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Wednesday, April 17, 2013

Griper Blade: The Pointlessness of Spinning an Event Like the Boston Bombings

Police investigate bombing scene
I saw the article yesterday, but I kind of set it aside. In it, the Boston Globe reported that the Boston Marathon bombing has all the earmarks of a domestic terror attack.  I bookmarked it and tagged it for later, thinking that maybe it would be better reference from a historical standpoint than from a predictive one. After all, rightwing bloggers have been using baseless speculation to cover themselves in clown paint and I wasn't eager to emulate their failures. I thought the article would better serve as a "clues were there" reference (or "clues were misleading," as the case might be). The article describes the bombs as "crudely made" and suggest that the death toll indicates they weren't as effective as the bomber would've hoped, "making it unlikely that they were the work of a foreign government or global terrorist group, such as Al ­Qaeda." Besides, Islamic terrorist organizations always claim credit for bombings -- that is, after all, the point: to spread terror -- and we're now approaching the end of the 72 hour window in which those claims usually are issued. In incidents of attacks by lone domestic terrorists, it's generally the case that no one takes credit, because the perpetrator doesn't want to risk providing more evidence. In these cases, the purpose of the attack isn't to spread terror, but to "strike a blow" against a perceived enemy from the perspective of their own lives (i.e., the DC Sniper, the Olympic Park bombing, or Oklahoma City). Sophisticated terrorists try to perceive their attacks from the eyes of the media and the populace. From the Globe article:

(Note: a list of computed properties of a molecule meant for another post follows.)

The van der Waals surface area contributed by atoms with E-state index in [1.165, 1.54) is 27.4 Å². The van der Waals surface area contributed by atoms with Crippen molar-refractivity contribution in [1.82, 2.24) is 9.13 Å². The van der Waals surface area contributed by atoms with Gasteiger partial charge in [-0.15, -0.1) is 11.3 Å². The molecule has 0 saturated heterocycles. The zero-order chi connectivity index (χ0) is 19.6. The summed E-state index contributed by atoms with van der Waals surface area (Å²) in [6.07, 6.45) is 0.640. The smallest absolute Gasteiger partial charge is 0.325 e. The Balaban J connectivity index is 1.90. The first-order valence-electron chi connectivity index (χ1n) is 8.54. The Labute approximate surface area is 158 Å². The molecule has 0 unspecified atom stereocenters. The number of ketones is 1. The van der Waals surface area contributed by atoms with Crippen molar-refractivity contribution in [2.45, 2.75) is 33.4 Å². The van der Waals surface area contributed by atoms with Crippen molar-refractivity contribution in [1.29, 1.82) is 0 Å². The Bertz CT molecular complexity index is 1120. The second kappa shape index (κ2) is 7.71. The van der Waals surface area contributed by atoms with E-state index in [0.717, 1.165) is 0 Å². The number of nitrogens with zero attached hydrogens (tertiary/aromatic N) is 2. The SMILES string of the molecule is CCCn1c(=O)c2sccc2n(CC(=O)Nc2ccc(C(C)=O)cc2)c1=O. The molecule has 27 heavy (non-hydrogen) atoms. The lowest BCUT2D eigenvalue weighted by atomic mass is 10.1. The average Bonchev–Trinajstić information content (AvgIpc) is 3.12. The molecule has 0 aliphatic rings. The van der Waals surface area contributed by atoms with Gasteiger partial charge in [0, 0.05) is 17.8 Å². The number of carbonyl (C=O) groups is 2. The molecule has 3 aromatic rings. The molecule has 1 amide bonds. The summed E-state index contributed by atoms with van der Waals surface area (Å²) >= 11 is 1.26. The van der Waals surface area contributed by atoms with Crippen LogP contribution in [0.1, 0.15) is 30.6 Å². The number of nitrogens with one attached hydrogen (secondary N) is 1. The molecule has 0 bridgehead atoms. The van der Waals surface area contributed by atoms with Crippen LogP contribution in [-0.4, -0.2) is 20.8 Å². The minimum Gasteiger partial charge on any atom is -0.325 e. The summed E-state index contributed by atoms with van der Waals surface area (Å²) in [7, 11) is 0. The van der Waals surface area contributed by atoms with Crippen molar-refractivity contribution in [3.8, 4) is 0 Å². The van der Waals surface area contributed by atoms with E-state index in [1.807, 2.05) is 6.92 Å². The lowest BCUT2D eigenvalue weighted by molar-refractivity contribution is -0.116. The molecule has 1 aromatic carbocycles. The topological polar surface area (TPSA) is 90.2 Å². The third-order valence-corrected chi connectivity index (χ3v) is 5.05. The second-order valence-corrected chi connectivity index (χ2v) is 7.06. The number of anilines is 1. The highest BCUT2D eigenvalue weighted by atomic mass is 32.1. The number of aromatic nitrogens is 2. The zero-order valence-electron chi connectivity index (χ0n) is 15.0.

Juliette N. Kayyem, a Globe columnist and lecturer at ­Harvard’s Kennedy School of Government who has spent years working on counter­terrorism and homeland security, said she thought the bombing was probably the work of a terrorist in the ­Boston area who would appreciate the race’s importance to the local culture.

“It is probably home-grown, someone with a political cause from the right or the left,” said Kayyem, “someone who knows how appealing the Boston ­Marathon is to citizens here.”

“Even though it’s an international event, it is still a local event,” she said.
Of course, none of this is to say it isn't an Islamic terror attack -- which was why I approached the piece with a healthy amount of caution and a grain of salt. What people surmise and what people know are two entirely different things...[CLICK TO READ FULL POST]

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